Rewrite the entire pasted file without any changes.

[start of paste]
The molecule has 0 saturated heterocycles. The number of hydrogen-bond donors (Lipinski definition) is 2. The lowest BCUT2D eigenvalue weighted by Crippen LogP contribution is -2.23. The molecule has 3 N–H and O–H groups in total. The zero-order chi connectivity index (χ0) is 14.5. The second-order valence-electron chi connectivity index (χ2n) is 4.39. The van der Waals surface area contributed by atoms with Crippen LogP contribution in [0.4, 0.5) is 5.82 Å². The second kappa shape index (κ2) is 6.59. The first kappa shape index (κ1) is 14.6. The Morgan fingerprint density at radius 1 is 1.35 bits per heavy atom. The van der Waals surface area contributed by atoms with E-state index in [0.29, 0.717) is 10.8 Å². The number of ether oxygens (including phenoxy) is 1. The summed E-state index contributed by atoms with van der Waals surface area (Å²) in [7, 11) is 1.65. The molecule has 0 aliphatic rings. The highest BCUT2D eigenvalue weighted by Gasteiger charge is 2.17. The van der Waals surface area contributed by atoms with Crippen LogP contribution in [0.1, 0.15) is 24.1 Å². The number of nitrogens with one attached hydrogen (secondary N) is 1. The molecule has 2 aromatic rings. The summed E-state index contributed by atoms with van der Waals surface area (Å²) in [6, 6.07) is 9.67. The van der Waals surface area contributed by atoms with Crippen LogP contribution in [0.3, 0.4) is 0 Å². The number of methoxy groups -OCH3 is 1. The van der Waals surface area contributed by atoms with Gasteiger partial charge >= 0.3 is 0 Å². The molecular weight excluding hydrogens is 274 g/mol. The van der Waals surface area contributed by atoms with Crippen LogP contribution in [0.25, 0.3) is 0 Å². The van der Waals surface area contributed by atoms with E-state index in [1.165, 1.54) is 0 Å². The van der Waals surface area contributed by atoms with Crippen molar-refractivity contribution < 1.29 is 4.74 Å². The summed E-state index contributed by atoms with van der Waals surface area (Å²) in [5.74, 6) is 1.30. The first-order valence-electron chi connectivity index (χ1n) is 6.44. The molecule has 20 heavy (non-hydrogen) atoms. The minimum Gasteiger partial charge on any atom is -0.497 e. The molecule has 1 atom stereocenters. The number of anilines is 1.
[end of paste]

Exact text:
The molecule has 0 saturated heterocycles. The number of hydrogen-bond donors (Lipinski definition) is 2. The lowest BCUT2D eigenvalue weighted by Crippen LogP contribution is -2.23. The molecule has 3 N–H and O–H groups in total. The zero-order chi connectivity index (χ0) is 14.5. The second-order valence-electron chi connectivity index (χ2n) is 4.39. The van der Waals surface area contributed by atoms with Crippen LogP contribution in [0.4, 0.5) is 5.82 Å². The second kappa shape index (κ2) is 6.59. The first kappa shape index (κ1) is 14.6. The Morgan fingerprint density at radius 1 is 1.35 bits per heavy atom. The van der Waals surface area contributed by atoms with E-state index in [0.29, 0.717) is 10.8 Å². The number of ether oxygens (including phenoxy) is 1. The summed E-state index contributed by atoms with van der Waals surface area (Å²) in [7, 11) is 1.65. The molecule has 0 aliphatic rings. The highest BCUT2D eigenvalue weighted by Gasteiger charge is 2.17. The van der Waals surface area contributed by atoms with Crippen LogP contribution in [0.1, 0.15) is 24.1 Å². The number of nitrogens with one attached hydrogen (secondary N) is 1. The molecule has 2 aromatic rings. The summed E-state index contributed by atoms with van der Waals surface area (Å²) in [6, 6.07) is 9.67. The van der Waals surface area contributed by atoms with Crippen LogP contribution in [0.3, 0.4) is 0 Å². The number of methoxy groups -OCH3 is 1. The van der Waals surface area contributed by atoms with Gasteiger partial charge >= 0.3 is 0 Å². The molecular weight excluding hydrogens is 274 g/mol. The van der Waals surface area contributed by atoms with Crippen LogP contribution in [0.25, 0.3) is 0 Å². The van der Waals surface area contributed by atoms with E-state index in [1.165, 1.54) is 0 Å². The van der Waals surface area contributed by atoms with Crippen molar-refractivity contribution < 1.29 is 4.74 Å². The summed E-state index contributed by atoms with van der Waals surface area (Å²) in [5.74, 6) is 1.30. The first-order valence-electron chi connectivity index (χ1n) is 6.44. The molecule has 20 heavy (non-hydrogen) atoms. The minimum Gasteiger partial charge on any atom is -0.497 e. The molecule has 1 atom stereocenters. The number of anilines is 1.